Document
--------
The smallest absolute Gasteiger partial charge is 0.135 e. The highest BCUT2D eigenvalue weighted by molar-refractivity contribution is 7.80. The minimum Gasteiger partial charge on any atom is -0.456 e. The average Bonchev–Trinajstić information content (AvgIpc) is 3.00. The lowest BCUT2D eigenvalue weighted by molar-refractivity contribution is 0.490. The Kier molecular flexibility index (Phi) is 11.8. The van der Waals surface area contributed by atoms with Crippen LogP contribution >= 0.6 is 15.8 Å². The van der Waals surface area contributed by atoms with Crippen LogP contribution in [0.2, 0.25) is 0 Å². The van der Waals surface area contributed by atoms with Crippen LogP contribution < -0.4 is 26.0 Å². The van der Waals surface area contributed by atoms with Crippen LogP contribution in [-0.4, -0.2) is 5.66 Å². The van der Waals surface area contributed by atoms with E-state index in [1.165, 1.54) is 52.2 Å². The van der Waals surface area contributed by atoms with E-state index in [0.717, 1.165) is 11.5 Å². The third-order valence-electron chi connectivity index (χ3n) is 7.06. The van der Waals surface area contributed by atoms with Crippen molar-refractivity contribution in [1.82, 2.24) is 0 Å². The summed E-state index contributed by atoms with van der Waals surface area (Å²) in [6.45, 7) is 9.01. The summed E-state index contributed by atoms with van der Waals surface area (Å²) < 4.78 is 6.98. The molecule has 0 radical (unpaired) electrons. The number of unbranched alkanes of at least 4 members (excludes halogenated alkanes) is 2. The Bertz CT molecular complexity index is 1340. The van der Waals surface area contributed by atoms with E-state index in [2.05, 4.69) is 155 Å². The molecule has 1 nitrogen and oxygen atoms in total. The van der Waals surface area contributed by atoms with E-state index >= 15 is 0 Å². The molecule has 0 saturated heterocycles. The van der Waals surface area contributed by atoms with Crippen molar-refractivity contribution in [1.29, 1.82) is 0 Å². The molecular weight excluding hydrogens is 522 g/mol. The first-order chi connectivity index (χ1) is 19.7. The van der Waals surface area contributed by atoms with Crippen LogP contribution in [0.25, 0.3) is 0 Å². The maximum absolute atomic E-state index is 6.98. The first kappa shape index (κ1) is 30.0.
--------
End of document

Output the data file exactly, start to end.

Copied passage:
The smallest absolute Gasteiger partial charge is 0.135 e. The highest BCUT2D eigenvalue weighted by molar-refractivity contribution is 7.80. The minimum Gasteiger partial charge on any atom is -0.456 e. The average Bonchev–Trinajstić information content (AvgIpc) is 3.00. The lowest BCUT2D eigenvalue weighted by molar-refractivity contribution is 0.490. The Kier molecular flexibility index (Phi) is 11.8. The van der Waals surface area contributed by atoms with Crippen LogP contribution >= 0.6 is 15.8 Å². The van der Waals surface area contributed by atoms with Crippen LogP contribution in [0.2, 0.25) is 0 Å². The van der Waals surface area contributed by atoms with Crippen LogP contribution < -0.4 is 26.0 Å². The van der Waals surface area contributed by atoms with Crippen LogP contribution in [-0.4, -0.2) is 5.66 Å². The van der Waals surface area contributed by atoms with E-state index in [1.165, 1.54) is 52.2 Å². The van der Waals surface area contributed by atoms with E-state index in [0.717, 1.165) is 11.5 Å². The third-order valence-electron chi connectivity index (χ3n) is 7.06. The van der Waals surface area contributed by atoms with Crippen molar-refractivity contribution in [1.82, 2.24) is 0 Å². The summed E-state index contributed by atoms with van der Waals surface area (Å²) in [6.45, 7) is 9.01. The summed E-state index contributed by atoms with van der Waals surface area (Å²) < 4.78 is 6.98. The molecule has 0 radical (unpaired) electrons. The number of unbranched alkanes of at least 4 members (excludes halogenated alkanes) is 2. The Bertz CT molecular complexity index is 1340. The van der Waals surface area contributed by atoms with E-state index in [2.05, 4.69) is 155 Å². The molecule has 1 nitrogen and oxygen atoms in total. The van der Waals surface area contributed by atoms with E-state index >= 15 is 0 Å². The molecule has 0 saturated heterocycles. The van der Waals surface area contributed by atoms with Crippen molar-refractivity contribution in [1.29, 1.82) is 0 Å². The molecular weight excluding hydrogens is 522 g/mol. The first-order chi connectivity index (χ1) is 19.7. The van der Waals surface area contributed by atoms with Crippen LogP contribution in [0.25, 0.3) is 0 Å². The maximum absolute atomic E-state index is 6.98. The first kappa shape index (κ1) is 30.0.